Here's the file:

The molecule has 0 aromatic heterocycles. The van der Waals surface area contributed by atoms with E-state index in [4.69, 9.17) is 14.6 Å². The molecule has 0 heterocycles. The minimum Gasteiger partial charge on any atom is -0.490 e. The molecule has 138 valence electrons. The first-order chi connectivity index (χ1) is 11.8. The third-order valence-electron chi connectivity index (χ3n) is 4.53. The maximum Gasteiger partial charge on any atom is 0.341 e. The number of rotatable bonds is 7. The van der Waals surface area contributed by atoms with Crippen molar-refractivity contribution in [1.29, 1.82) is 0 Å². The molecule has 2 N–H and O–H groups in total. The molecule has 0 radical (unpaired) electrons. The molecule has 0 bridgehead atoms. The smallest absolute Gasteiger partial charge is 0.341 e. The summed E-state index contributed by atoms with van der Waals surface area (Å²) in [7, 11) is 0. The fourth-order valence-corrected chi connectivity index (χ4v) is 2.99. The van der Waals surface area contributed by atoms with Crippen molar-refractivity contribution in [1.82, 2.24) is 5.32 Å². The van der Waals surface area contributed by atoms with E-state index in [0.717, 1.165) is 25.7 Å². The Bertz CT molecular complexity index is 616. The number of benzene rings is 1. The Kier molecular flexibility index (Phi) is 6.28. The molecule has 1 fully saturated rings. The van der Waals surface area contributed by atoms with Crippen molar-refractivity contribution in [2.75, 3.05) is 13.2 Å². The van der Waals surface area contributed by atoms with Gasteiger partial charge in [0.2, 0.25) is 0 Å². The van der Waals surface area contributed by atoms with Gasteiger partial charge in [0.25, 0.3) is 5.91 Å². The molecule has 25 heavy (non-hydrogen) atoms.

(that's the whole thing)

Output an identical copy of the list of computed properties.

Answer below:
The molecule has 0 aromatic heterocycles. The van der Waals surface area contributed by atoms with E-state index in [4.69, 9.17) is 14.6 Å². The molecule has 0 heterocycles. The minimum Gasteiger partial charge on any atom is -0.490 e. The molecule has 138 valence electrons. The first-order chi connectivity index (χ1) is 11.8. The third-order valence-electron chi connectivity index (χ3n) is 4.53. The maximum Gasteiger partial charge on any atom is 0.341 e. The number of rotatable bonds is 7. The van der Waals surface area contributed by atoms with Crippen molar-refractivity contribution in [1.29, 1.82) is 0 Å². The molecule has 2 N–H and O–H groups in total. The molecule has 0 radical (unpaired) electrons. The molecule has 0 bridgehead atoms. The smallest absolute Gasteiger partial charge is 0.341 e. The summed E-state index contributed by atoms with van der Waals surface area (Å²) in [7, 11) is 0. The fourth-order valence-corrected chi connectivity index (χ4v) is 2.99. The van der Waals surface area contributed by atoms with Crippen molar-refractivity contribution in [1.82, 2.24) is 5.32 Å². The van der Waals surface area contributed by atoms with E-state index in [0.717, 1.165) is 25.7 Å². The Bertz CT molecular complexity index is 616. The number of benzene rings is 1. The Kier molecular flexibility index (Phi) is 6.28. The molecule has 1 fully saturated rings. The van der Waals surface area contributed by atoms with Crippen molar-refractivity contribution in [2.75, 3.05) is 13.2 Å². The van der Waals surface area contributed by atoms with Gasteiger partial charge in [0.2, 0.25) is 0 Å². The van der Waals surface area contributed by atoms with Gasteiger partial charge in [0.25, 0.3) is 5.91 Å². The molecule has 25 heavy (non-hydrogen) atoms.